Post-classical history


1533–4: Rebellion?

‘Your Majesty should try every means possible to have near you, or somewhere under your control, the son of the Princess’s Governess, the daughter of the Duke of Clarence, to whom in the opinion of many people here the realm should belong.’

Eustache Chapuys to Charles V, 27 September 15331

England was shaken to the core by Henry VIII’s divorce from Katherine of Aragon, and by the questioning of spiritual certainties that resulted from the king’s religious policies. Secular traditions were questioned almost as much. Sitting in seven sessions between 1529 and 1536, the ‘Reformation Parliament’ enacted new laws that increased the crown’s powers enormously. An administrative revolution had been imposed by Henry’s chief minister Thomas Cromwell, who bribed, bullied and cajoled MPs into passing the necessary bills. Sometimes the king himself came and addressed both Houses.

Courts were set up to control England’s landowners more firmly. The Court of Wards and the Court of General Surveyors were staffed by high-handed officials, and similar courts were established for Wales and the Welsh Marches. The crown’s new intrusiveness, its meddling with day-to-day life, did not endear it to ordinary people. Men were encouraged to report disloyal comments by neighbours to the local justices of the peace, who were ordered to send denunciations to London without delay. Cromwell’s spies seemed to be listening at every keyhole.

The Henrician revolution, the creeping ‘increase in governance’, unsettled everybody – nobility, gentry and common folk. There was unease all over England. Many people began to hope that King Henry would soon be succeeded by his daughter Mary who, despite the grim reputation she later gained, enjoyed extraordinary popularity in the 1530s. However, the king had no intention of letting a girl follow him to the throne, bringing an end to the Tudor dynasty.

Among those who helped to revive the cause of the White Rose was a most unlikely Yorkist – Katherine of Aragon. A friend of Lady Salisbury and Lady Exeter, the former queen warmly encouraged the Yorkist cause. In her eyes the heir to the English throne was her daughter Mary, and she was determined to ensure her succession. No woman had ever ruled Katherine’s adopted country, but she did not see this as an obstacle: her mother and her sister had both been sovereigns. Should the king beget other children, then Mary must fight them. A consort who represented the House of York would be a vital ally in such a situation and in consequence the aims of the ‘Aragonese faction’ coincided with those of the White Rose families.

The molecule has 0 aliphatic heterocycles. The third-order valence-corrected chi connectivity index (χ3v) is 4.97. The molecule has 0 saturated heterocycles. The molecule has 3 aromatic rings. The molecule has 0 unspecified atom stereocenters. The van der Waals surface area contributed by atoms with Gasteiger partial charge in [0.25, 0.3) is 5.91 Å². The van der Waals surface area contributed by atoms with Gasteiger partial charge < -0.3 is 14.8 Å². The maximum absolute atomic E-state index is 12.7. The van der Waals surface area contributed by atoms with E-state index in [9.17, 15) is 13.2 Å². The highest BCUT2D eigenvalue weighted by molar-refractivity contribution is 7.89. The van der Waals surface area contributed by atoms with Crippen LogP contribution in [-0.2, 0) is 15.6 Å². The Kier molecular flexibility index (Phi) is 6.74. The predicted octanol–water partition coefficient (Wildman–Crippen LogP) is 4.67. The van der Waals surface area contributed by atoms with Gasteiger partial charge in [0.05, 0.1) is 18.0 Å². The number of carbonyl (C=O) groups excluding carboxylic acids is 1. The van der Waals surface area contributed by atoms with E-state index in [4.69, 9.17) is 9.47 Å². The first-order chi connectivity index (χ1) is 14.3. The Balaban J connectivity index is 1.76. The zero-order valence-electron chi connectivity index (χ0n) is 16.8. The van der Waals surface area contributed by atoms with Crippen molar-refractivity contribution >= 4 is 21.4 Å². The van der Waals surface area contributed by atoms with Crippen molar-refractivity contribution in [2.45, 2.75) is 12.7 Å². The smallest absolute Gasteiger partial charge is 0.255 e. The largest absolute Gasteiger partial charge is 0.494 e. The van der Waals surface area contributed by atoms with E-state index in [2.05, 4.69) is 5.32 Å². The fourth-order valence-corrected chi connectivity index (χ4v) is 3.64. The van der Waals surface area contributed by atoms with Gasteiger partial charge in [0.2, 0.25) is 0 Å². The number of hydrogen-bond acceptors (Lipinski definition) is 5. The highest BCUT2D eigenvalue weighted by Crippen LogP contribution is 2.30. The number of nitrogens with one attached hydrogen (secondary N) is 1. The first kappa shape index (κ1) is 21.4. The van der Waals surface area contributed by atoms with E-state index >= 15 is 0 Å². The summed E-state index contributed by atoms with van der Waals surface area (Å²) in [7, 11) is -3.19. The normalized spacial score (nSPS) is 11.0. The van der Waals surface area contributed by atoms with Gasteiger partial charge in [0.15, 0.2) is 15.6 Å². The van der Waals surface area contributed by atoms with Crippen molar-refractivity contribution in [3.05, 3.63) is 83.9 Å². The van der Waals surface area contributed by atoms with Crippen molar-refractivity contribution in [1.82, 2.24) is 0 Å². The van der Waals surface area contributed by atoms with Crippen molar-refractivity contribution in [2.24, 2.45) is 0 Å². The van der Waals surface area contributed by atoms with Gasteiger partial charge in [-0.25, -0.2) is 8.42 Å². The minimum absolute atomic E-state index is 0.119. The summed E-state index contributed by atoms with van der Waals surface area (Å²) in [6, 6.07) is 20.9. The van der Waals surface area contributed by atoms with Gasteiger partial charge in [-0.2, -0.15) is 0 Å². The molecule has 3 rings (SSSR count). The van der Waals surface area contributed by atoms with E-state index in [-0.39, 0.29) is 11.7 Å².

Aware that her marriage to Prince Arthur had been the cause of Warwick’s death, Katherine suffered from a guilty conscience, believing ‘Divine justice had punished the sin of her father King Ferdinand’. It was Lady Salisbury who first explained the situation to her. Years later, the countess’s son Reginald Pole wrote that the queen felt ‘very much bound to recompense and requite us for the detriment that we had received on her account’. By ‘detriment’, he meant his uncle Warwick’s murder. With so many of her children dead in infancy, Katherine was understandably inclined to share the belief that the earl’s killing had brought a curse upon the Tudors.2

‘You can have no conception of just how strongly people here want Your Majesty to send troops,’ Eustache Chapuys, the imperial ambassador, wrote to Charles V in the summer of 1533. A subtle cleric from Savoy in his mid-forties, an exceptionally able lawyer whose experience included presiding over legal tribunals and interrogating witnesses, and also a scholar who was yet another of Erasmus’s innumerable friends, Chapuys had been carefully selected for his post by the emperor. King Henry took a great liking to the new envoy, frequently chatting with him and never guessing during his long stay in England that he was a dedicated enemy.

Almost modern in his skills as an intelligence gatherer, Chapuys listened to opinions as widely as possible, from broad-ranging circles, knowing how to make his contacts trust him and talk freely.‘Every day I am approached … by Englishmen of distinction, education and intelligence, who inform me the late King Richard was never hated as much as is this King by his subjects,’ he reported.3 Exceeding his instructions in a way that would have shocked the emperor had he known of it, Chapuys methodically encouraged and coordinated this hostility, creating a very dangerous situation.4

Since 1531 (after being told he and his friends would be thrown in the Thames if they continued to oppose royal policy), John Fisher, Bishop of Rochester had been in close, if discreet, touch with Chapuys. Although a conservative theologian and an ascetic – he kept a skull on the altar when saying Mass – Fisher was also a keen humanist who had been taught Greek by Erasmus. He had gained an international reputation by his eloquent attacks on Martin Luther, while at the same time he was an admirer of Savonarola (whose ideas had seen a revival during the 1520s), realizing that the Church was in urgent need of reform. Alone among English bishops, Fisher understood where Henry’s policies were heading and that nothing short of his deposition could save England from what would one day be called Protestantism. Moreover, he realized the potential strength of the White Rose–Aragonese faction.